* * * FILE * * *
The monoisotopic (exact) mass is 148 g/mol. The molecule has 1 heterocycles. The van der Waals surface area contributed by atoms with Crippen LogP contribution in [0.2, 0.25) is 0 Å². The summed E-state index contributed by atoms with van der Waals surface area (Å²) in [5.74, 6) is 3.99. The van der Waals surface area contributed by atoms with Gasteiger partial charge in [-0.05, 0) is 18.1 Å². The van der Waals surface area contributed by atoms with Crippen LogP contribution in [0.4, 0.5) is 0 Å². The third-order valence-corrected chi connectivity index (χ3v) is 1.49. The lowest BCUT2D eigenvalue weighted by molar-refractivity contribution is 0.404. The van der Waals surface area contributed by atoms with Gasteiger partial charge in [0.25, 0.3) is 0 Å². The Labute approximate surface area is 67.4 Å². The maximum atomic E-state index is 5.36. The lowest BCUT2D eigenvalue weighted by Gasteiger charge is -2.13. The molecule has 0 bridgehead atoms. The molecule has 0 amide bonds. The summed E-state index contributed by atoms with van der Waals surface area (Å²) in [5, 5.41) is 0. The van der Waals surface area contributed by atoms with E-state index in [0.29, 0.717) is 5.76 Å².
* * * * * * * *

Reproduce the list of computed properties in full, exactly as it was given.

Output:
The monoisotopic (exact) mass is 148 g/mol. The molecule has 1 heterocycles. The van der Waals surface area contributed by atoms with Crippen LogP contribution in [0.2, 0.25) is 0 Å². The summed E-state index contributed by atoms with van der Waals surface area (Å²) in [5.74, 6) is 3.99. The van der Waals surface area contributed by atoms with Gasteiger partial charge in [-0.05, 0) is 18.1 Å². The van der Waals surface area contributed by atoms with Crippen LogP contribution in [0.4, 0.5) is 0 Å². The third-order valence-corrected chi connectivity index (χ3v) is 1.49. The lowest BCUT2D eigenvalue weighted by molar-refractivity contribution is 0.404. The van der Waals surface area contributed by atoms with Gasteiger partial charge in [0.25, 0.3) is 0 Å². The Labute approximate surface area is 67.4 Å². The maximum atomic E-state index is 5.36. The lowest BCUT2D eigenvalue weighted by Gasteiger charge is -2.13. The molecule has 0 bridgehead atoms. The molecule has 0 amide bonds. The summed E-state index contributed by atoms with van der Waals surface area (Å²) in [5, 5.41) is 0. The van der Waals surface area contributed by atoms with E-state index in [0.29, 0.717) is 5.76 Å².